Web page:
Tag: Groundwater Awareness Week

Recognizing Our Symbiotic Relationship with Groundwater

Groundwater system painting by Glenn Wolff

Over half the U.S. population, including 99 percent of the rural population, relies on groundwater for its drinking water supply. In Michigan, 45 percent of the population has a drinking water supply of groundwater. Groundwater is also used in crop irrigation and industrial processes. But many citizens are generally unaware of the nature and critical importance of groundwater.

Groundwater is water found underground in cracks and spaces in soil, sand, and rock. These underground stores of water are called aquifers. Aquifers consist of permeable materials like gravel, sand, sandstone, or fractured rock, like limestone, that allow water to flow through. Groundwater can be found almost anywhere: the area where water fills the aquifer is called the saturation zone, and the top of the saturation zone is referred to as the water table. The water table may be located a foot below the ground’s surface, or it can be hundreds of feet down.

Groundwater can be extracted from aquifers naturally or artificially. Springs naturally bring groundwater to the surface and discharge it into lakes and streams (surface water bodies). Wells drilled into the aquifer can also pump groundwater to the surface.

Groundwater supplies are recharged or replenished by rain and snow melt. There can be shortages if groundwater supplies are used up faster than they are naturally recharged, or if supplies are polluted by human activities.

Groundwater is critically important to daily living. Of all the Earth’s water that is usable by humans, 98 percent is groundwater. A 2005 U.S. Geological Survey found that groundwater is used for 37 percent of agricultural water use, primarily in irrigation. Consider the fact that Americans, collectively, drink more than one billion gallons of tap water every day, and that 40 percent of the world’s food supply is grown on irrigated cropland, and the crucial importance of clean groundwater becomes clear.

Most people do not realize the impact they can have on groundwater. Anything poured or spilled onto the ground’s surface can end up in the groundwater supply, even years later, and contaminated groundwater can ruin human and animal health. Overuse can lead to shortages in the water supply. The average American uses 100 gallons of water every day. If the rate of use exceeds the rate of natural recharge, a shortage may occur. With the level of public and industrial dependence on groundwater, such a shortage could be devastating.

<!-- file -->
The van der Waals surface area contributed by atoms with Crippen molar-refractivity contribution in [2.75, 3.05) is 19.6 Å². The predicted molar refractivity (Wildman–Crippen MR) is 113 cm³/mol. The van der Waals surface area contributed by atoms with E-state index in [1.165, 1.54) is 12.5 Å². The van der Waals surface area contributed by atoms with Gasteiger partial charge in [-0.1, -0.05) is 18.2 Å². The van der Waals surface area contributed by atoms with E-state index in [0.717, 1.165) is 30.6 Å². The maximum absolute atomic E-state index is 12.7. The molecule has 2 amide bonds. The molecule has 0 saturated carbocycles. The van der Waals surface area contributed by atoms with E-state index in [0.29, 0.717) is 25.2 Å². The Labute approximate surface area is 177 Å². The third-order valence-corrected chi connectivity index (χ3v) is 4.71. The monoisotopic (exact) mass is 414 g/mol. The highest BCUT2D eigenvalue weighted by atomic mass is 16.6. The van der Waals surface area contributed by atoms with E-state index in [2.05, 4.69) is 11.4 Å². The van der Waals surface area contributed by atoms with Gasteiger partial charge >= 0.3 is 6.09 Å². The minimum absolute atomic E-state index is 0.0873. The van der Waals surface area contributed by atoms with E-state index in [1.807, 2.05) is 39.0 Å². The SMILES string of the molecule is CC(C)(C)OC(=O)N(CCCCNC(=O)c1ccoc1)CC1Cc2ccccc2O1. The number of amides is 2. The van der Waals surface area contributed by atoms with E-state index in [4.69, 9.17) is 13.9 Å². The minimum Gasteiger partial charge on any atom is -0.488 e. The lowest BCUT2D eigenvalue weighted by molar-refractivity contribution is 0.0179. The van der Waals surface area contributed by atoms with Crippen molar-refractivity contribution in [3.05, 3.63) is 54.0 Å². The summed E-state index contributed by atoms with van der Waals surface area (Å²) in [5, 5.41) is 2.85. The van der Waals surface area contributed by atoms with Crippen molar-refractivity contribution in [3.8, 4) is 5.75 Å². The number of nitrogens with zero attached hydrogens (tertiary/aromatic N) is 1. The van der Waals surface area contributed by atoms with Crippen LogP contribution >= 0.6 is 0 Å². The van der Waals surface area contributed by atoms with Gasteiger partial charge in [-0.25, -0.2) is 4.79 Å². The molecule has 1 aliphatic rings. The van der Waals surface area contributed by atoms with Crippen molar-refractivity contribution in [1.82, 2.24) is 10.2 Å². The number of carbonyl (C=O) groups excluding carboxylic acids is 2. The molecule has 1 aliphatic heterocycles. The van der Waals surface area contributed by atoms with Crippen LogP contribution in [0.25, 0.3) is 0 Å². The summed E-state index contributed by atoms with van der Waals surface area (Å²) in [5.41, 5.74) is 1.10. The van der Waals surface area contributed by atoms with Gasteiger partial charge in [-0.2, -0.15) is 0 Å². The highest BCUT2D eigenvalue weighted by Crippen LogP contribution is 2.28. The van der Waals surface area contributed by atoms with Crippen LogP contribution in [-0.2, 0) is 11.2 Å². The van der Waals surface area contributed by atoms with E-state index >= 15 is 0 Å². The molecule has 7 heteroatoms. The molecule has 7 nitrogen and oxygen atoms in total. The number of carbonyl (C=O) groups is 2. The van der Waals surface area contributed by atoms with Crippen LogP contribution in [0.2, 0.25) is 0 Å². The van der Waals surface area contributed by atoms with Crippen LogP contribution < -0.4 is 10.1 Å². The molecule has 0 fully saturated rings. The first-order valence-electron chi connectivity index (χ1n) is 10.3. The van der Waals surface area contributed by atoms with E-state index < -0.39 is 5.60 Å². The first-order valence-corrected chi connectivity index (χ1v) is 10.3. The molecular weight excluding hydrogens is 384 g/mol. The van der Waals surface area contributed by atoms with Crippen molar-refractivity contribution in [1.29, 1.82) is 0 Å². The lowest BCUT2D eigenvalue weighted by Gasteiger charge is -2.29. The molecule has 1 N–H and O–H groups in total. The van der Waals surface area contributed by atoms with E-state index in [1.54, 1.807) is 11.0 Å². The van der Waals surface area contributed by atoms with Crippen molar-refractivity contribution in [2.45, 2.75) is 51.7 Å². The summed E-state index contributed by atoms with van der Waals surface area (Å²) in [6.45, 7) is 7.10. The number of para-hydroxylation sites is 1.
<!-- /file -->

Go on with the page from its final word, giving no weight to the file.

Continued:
Every individual has a responsibility to protect groundwater, because every individual is impacted daily by the quality and quantity available.

How to Protect Your Groundwater

Test your well

If your drinking water comes from a private well, have the water tested. Spring is a great time to test well water, particularly for health-related concerns like bacteria and nitrate. Check out this fact sheet on water well testing by the Michigan Department of Environment, Great Lakes and Energy (EGLE).

Properly fill and seal an unused well on your property

Wells that are no longer in use represent a direct conduit for pollutants to contaminate the groundwater aquifer. If you have an unused well on your property, take steps to ensure that it is abandoned properly and will not contaminate groundwater in the future. Here is information you need to know from EGLE.

Take steps to reduce your water use

About 45% of Michigan residents rely on groundwater as their primary water supply. Reducing water use conserves groundwater, since most groundwater used in homes is discharged to lakes and streams and not returned to the aquifer. Some quick and easy solutions to reduce your water use include buying more efficient appliances, faucets, and toilets. Planting less water-intensive landscaping and using rain barrels to collect rainfall for watering the garden can also help to conserve groundwater. Often times, reducing water use results in lower water bills and energy savings as well. Read more here.

Do a spring cleaning of hazardous materials around your home

Old motor oil, unused or old paint/varnish or other cleaning products often build up in and around our homes. Take an opportunity during this week to do a spring cleaning of hazardous materials so that they do not end up contaminating groundwater or surface waters. Dispose of them properly — that means not down the storm sewer, and not down your septic system either.

Learn about water quality for your community water supply

Many “city” water supplies in Michigan use groundwater. About 12,000 public wells service 1.7 million citizens. Contact your local water utility and ask them for the most recent water quality data or learn about how your community’s water supply is protected.

Chronicling FLOW’s Accomplishments in 2019

Powered by our supporters, FLOW had quite a year in 2019.

Our legal advocacy work to restore the rule of law made a big impact at the state level. Michigan’s new Attorney General Dana Nessel filed a public trust lawsuit on June 27 to revoke the 1953 easement that conditionally authorizes Enbridge to operate its 66-year-old Line 5 oil pipelines in the Straits of Mackinac.